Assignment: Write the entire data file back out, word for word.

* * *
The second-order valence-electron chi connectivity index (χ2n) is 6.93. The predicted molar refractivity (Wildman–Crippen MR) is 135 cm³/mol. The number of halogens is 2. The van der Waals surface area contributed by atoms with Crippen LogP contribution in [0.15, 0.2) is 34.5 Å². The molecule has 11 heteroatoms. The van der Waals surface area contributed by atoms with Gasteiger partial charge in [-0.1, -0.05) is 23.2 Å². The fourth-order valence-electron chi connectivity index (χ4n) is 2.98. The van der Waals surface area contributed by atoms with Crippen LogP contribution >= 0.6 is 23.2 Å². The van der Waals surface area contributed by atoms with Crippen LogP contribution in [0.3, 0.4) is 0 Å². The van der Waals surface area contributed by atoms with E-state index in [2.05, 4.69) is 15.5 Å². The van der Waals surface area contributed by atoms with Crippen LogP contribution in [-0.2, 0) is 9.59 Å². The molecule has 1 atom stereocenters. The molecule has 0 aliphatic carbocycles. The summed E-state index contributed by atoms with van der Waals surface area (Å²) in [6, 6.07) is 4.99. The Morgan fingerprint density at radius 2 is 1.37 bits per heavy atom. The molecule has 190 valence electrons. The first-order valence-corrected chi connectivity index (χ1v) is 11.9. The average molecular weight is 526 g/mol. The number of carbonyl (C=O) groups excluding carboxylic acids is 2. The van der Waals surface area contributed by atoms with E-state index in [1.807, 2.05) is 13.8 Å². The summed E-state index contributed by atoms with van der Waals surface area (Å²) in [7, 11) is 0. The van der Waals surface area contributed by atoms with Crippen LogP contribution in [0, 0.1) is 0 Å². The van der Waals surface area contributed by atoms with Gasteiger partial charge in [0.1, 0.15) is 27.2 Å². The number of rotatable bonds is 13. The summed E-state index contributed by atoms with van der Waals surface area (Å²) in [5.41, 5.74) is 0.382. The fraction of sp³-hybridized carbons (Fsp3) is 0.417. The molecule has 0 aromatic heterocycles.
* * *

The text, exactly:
The second-order valence-electron chi connectivity index (χ2n) is 6.93. The predicted molar refractivity (Wildman–Crippen MR) is 135 cm³/mol. The number of halogens is 2. The van der Waals surface area contributed by atoms with Crippen LogP contribution in [0.15, 0.2) is 34.5 Å². The molecule has 11 heteroatoms. The van der Waals surface area contributed by atoms with Gasteiger partial charge in [-0.1, -0.05) is 23.2 Å². The fourth-order valence-electron chi connectivity index (χ4n) is 2.98. The van der Waals surface area contributed by atoms with Crippen LogP contribution >= 0.6 is 23.2 Å². The van der Waals surface area contributed by atoms with Crippen LogP contribution in [0.3, 0.4) is 0 Å². The van der Waals surface area contributed by atoms with E-state index in [2.05, 4.69) is 15.5 Å². The van der Waals surface area contributed by atoms with Crippen LogP contribution in [-0.2, 0) is 9.59 Å². The molecule has 1 atom stereocenters. The molecule has 0 aliphatic carbocycles. The summed E-state index contributed by atoms with van der Waals surface area (Å²) in [6, 6.07) is 4.99. The Morgan fingerprint density at radius 2 is 1.37 bits per heavy atom. The molecule has 190 valence electrons. The first-order valence-corrected chi connectivity index (χ1v) is 11.9. The average molecular weight is 526 g/mol. The number of carbonyl (C=O) groups excluding carboxylic acids is 2. The van der Waals surface area contributed by atoms with E-state index in [1.807, 2.05) is 13.8 Å². The summed E-state index contributed by atoms with van der Waals surface area (Å²) in [7, 11) is 0. The van der Waals surface area contributed by atoms with Crippen LogP contribution in [0, 0.1) is 0 Å². The van der Waals surface area contributed by atoms with Gasteiger partial charge in [0.1, 0.15) is 27.2 Å². The number of rotatable bonds is 13. The summed E-state index contributed by atoms with van der Waals surface area (Å²) in [5.41, 5.74) is 0.382. The fraction of sp³-hybridized carbons (Fsp3) is 0.417. The molecule has 0 aromatic heterocycles.